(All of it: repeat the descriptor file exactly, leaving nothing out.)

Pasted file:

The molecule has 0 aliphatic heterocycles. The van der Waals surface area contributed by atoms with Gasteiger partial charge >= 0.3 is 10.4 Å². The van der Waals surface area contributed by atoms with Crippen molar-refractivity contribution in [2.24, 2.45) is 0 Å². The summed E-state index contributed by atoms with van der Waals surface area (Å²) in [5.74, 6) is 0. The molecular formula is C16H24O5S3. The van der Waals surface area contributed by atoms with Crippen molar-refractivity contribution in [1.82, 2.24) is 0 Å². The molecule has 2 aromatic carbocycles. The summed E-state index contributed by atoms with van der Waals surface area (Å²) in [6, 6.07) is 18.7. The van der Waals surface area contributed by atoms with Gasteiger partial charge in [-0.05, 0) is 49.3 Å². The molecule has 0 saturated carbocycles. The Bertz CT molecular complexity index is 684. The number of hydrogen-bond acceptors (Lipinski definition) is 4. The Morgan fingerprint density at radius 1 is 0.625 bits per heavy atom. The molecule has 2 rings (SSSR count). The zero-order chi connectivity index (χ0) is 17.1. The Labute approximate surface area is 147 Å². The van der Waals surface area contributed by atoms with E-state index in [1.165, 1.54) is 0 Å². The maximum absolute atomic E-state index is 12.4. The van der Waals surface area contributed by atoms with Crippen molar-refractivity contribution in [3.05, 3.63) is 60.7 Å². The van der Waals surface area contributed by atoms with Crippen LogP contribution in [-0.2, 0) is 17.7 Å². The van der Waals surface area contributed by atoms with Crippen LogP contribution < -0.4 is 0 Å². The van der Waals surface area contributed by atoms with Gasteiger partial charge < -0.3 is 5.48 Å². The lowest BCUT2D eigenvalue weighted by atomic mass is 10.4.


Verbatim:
The molecule has 0 aliphatic heterocycles. The van der Waals surface area contributed by atoms with Gasteiger partial charge >= 0.3 is 10.4 Å². The van der Waals surface area contributed by atoms with Crippen molar-refractivity contribution in [2.24, 2.45) is 0 Å². The summed E-state index contributed by atoms with van der Waals surface area (Å²) in [5.74, 6) is 0. The molecular formula is C16H24O5S3. The van der Waals surface area contributed by atoms with Crippen molar-refractivity contribution in [1.82, 2.24) is 0 Å². The molecule has 2 aromatic carbocycles. The summed E-state index contributed by atoms with van der Waals surface area (Å²) in [6, 6.07) is 18.7. The van der Waals surface area contributed by atoms with Gasteiger partial charge in [-0.05, 0) is 49.3 Å². The molecule has 0 saturated carbocycles. The Bertz CT molecular complexity index is 684. The number of hydrogen-bond acceptors (Lipinski definition) is 4. The Morgan fingerprint density at radius 1 is 0.625 bits per heavy atom. The molecule has 2 rings (SSSR count). The zero-order chi connectivity index (χ0) is 17.1. The Labute approximate surface area is 147 Å². The van der Waals surface area contributed by atoms with E-state index in [1.165, 1.54) is 0 Å². The maximum absolute atomic E-state index is 12.4. The van der Waals surface area contributed by atoms with Crippen molar-refractivity contribution in [3.05, 3.63) is 60.7 Å². The van der Waals surface area contributed by atoms with Crippen LogP contribution in [-0.2, 0) is 17.7 Å². The van der Waals surface area contributed by atoms with Crippen LogP contribution < -0.4 is 0 Å². The van der Waals surface area contributed by atoms with Gasteiger partial charge < -0.3 is 5.48 Å². The lowest BCUT2D eigenvalue weighted by atomic mass is 10.4.